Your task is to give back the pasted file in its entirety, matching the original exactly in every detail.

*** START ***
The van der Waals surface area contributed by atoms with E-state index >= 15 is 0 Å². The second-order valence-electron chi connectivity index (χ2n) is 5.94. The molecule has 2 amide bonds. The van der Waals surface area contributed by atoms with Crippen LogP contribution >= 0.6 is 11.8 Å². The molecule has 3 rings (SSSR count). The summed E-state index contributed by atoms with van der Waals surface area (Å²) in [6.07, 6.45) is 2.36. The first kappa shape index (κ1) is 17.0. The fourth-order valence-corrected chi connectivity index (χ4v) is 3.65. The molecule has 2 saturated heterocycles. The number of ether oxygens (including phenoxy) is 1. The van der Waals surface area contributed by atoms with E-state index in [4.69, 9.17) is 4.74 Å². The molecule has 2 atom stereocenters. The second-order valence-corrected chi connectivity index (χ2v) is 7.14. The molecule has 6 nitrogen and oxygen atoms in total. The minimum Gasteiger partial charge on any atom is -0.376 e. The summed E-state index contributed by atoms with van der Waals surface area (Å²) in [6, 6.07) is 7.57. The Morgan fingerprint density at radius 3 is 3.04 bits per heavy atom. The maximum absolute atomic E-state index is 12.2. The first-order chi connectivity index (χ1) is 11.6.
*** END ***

The van der Waals surface area contributed by atoms with E-state index >= 15 is 0 Å². The second-order valence-electron chi connectivity index (χ2n) is 5.94. The molecule has 2 amide bonds. The van der Waals surface area contributed by atoms with Crippen LogP contribution >= 0.6 is 11.8 Å². The molecule has 3 rings (SSSR count). The summed E-state index contributed by atoms with van der Waals surface area (Å²) in [6.07, 6.45) is 2.36. The first kappa shape index (κ1) is 17.0. The fourth-order valence-corrected chi connectivity index (χ4v) is 3.65. The molecule has 2 saturated heterocycles. The number of ether oxygens (including phenoxy) is 1. The van der Waals surface area contributed by atoms with E-state index in [4.69, 9.17) is 4.74 Å². The molecule has 2 atom stereocenters. The second-order valence-corrected chi connectivity index (χ2v) is 7.14. The molecule has 6 nitrogen and oxygen atoms in total. The minimum Gasteiger partial charge on any atom is -0.376 e. The summed E-state index contributed by atoms with van der Waals surface area (Å²) in [6, 6.07) is 7.57. The Morgan fingerprint density at radius 3 is 3.04 bits per heavy atom. The maximum absolute atomic E-state index is 12.2. The first-order chi connectivity index (χ1) is 11.6.